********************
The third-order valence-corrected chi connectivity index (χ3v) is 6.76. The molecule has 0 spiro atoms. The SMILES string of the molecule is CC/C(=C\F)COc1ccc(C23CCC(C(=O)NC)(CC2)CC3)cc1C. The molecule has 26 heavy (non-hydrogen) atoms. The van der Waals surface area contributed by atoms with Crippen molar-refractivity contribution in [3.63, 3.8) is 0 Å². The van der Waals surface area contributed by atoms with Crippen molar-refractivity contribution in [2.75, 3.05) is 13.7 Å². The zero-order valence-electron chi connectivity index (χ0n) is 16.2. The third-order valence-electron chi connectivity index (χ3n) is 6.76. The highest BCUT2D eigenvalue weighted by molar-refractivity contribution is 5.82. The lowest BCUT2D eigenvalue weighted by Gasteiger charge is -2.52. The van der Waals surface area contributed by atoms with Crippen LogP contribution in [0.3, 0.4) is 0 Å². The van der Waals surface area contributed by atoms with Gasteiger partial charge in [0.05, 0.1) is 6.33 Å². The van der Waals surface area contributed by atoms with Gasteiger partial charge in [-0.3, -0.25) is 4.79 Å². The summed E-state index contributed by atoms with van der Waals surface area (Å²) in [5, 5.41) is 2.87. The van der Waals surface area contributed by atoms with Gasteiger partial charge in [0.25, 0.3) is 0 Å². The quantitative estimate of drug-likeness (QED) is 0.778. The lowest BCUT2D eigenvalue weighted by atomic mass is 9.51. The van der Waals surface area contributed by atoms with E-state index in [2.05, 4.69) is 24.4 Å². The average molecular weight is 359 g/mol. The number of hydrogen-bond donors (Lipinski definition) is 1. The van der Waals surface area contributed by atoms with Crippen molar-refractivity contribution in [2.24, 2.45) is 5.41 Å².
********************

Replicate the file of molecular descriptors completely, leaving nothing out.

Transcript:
The third-order valence-corrected chi connectivity index (χ3v) is 6.76. The molecule has 0 spiro atoms. The SMILES string of the molecule is CC/C(=C\F)COc1ccc(C23CCC(C(=O)NC)(CC2)CC3)cc1C. The molecule has 26 heavy (non-hydrogen) atoms. The van der Waals surface area contributed by atoms with Crippen molar-refractivity contribution in [3.63, 3.8) is 0 Å². The van der Waals surface area contributed by atoms with Crippen molar-refractivity contribution in [2.75, 3.05) is 13.7 Å². The zero-order valence-electron chi connectivity index (χ0n) is 16.2. The third-order valence-electron chi connectivity index (χ3n) is 6.76. The highest BCUT2D eigenvalue weighted by molar-refractivity contribution is 5.82. The lowest BCUT2D eigenvalue weighted by Gasteiger charge is -2.52. The van der Waals surface area contributed by atoms with Crippen LogP contribution in [0.3, 0.4) is 0 Å². The van der Waals surface area contributed by atoms with Gasteiger partial charge in [0.05, 0.1) is 6.33 Å². The van der Waals surface area contributed by atoms with Gasteiger partial charge in [-0.3, -0.25) is 4.79 Å². The summed E-state index contributed by atoms with van der Waals surface area (Å²) in [5, 5.41) is 2.87. The van der Waals surface area contributed by atoms with Gasteiger partial charge in [0.25, 0.3) is 0 Å². The quantitative estimate of drug-likeness (QED) is 0.778. The lowest BCUT2D eigenvalue weighted by atomic mass is 9.51. The van der Waals surface area contributed by atoms with E-state index in [2.05, 4.69) is 24.4 Å². The average molecular weight is 359 g/mol. The number of hydrogen-bond donors (Lipinski definition) is 1. The van der Waals surface area contributed by atoms with Crippen molar-refractivity contribution in [2.24, 2.45) is 5.41 Å².